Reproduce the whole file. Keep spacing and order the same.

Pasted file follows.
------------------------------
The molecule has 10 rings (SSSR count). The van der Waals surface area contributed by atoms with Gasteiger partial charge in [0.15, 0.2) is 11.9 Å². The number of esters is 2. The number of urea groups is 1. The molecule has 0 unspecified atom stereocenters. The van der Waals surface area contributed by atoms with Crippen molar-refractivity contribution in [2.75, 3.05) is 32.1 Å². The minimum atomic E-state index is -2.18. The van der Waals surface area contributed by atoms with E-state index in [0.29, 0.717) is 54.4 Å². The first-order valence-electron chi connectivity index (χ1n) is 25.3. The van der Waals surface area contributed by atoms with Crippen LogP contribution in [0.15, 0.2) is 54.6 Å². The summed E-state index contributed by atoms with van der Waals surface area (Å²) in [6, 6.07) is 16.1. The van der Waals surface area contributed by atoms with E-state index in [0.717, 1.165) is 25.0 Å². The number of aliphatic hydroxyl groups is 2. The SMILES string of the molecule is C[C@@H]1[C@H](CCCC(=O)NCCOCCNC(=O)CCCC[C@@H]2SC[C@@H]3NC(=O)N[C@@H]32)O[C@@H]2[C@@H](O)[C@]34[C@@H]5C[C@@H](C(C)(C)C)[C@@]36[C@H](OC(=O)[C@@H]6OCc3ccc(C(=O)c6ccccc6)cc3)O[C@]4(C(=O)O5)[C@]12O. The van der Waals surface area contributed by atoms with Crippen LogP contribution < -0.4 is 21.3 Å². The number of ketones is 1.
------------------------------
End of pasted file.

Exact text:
The molecule has 10 rings (SSSR count). The van der Waals surface area contributed by atoms with Gasteiger partial charge in [0.15, 0.2) is 11.9 Å². The number of esters is 2. The number of urea groups is 1. The molecule has 0 unspecified atom stereocenters. The van der Waals surface area contributed by atoms with Crippen molar-refractivity contribution in [2.75, 3.05) is 32.1 Å². The minimum atomic E-state index is -2.18. The van der Waals surface area contributed by atoms with E-state index in [0.29, 0.717) is 54.4 Å². The first-order valence-electron chi connectivity index (χ1n) is 25.3. The van der Waals surface area contributed by atoms with Crippen LogP contribution in [0.15, 0.2) is 54.6 Å². The summed E-state index contributed by atoms with van der Waals surface area (Å²) in [6, 6.07) is 16.1. The van der Waals surface area contributed by atoms with E-state index in [0.717, 1.165) is 25.0 Å². The number of aliphatic hydroxyl groups is 2. The SMILES string of the molecule is C[C@@H]1[C@H](CCCC(=O)NCCOCCNC(=O)CCCC[C@@H]2SC[C@@H]3NC(=O)N[C@@H]32)O[C@@H]2[C@@H](O)[C@]34[C@@H]5C[C@@H](C(C)(C)C)[C@@]36[C@H](OC(=O)[C@@H]6OCc3ccc(C(=O)c6ccccc6)cc3)O[C@]4(C(=O)O5)[C@]12O. The van der Waals surface area contributed by atoms with Crippen LogP contribution < -0.4 is 21.3 Å². The number of ketones is 1.